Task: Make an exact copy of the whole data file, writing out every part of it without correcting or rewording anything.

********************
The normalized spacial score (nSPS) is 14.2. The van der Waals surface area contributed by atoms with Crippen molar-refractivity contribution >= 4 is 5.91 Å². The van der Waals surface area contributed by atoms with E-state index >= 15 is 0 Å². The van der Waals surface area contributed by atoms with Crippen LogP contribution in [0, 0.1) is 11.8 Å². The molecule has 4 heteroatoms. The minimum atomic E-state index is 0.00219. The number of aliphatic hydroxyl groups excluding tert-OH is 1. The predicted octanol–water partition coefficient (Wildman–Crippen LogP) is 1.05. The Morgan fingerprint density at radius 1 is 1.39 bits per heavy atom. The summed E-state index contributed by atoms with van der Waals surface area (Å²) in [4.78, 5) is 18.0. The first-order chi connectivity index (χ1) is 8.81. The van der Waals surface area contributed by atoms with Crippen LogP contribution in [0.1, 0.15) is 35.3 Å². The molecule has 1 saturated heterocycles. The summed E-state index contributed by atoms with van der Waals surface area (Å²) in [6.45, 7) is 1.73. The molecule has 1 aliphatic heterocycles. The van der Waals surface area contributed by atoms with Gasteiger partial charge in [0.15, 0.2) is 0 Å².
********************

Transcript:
The normalized spacial score (nSPS) is 14.2. The van der Waals surface area contributed by atoms with Crippen molar-refractivity contribution >= 4 is 5.91 Å². The van der Waals surface area contributed by atoms with E-state index >= 15 is 0 Å². The van der Waals surface area contributed by atoms with Crippen LogP contribution in [0, 0.1) is 11.8 Å². The molecule has 4 heteroatoms. The minimum atomic E-state index is 0.00219. The number of aliphatic hydroxyl groups excluding tert-OH is 1. The predicted octanol–water partition coefficient (Wildman–Crippen LogP) is 1.05. The Morgan fingerprint density at radius 1 is 1.39 bits per heavy atom. The summed E-state index contributed by atoms with van der Waals surface area (Å²) in [4.78, 5) is 18.0. The first-order chi connectivity index (χ1) is 8.81. The van der Waals surface area contributed by atoms with Crippen LogP contribution in [0.1, 0.15) is 35.3 Å². The molecule has 1 saturated heterocycles. The summed E-state index contributed by atoms with van der Waals surface area (Å²) in [6.45, 7) is 1.73. The molecule has 1 aliphatic heterocycles. The van der Waals surface area contributed by atoms with Gasteiger partial charge in [0.15, 0.2) is 0 Å².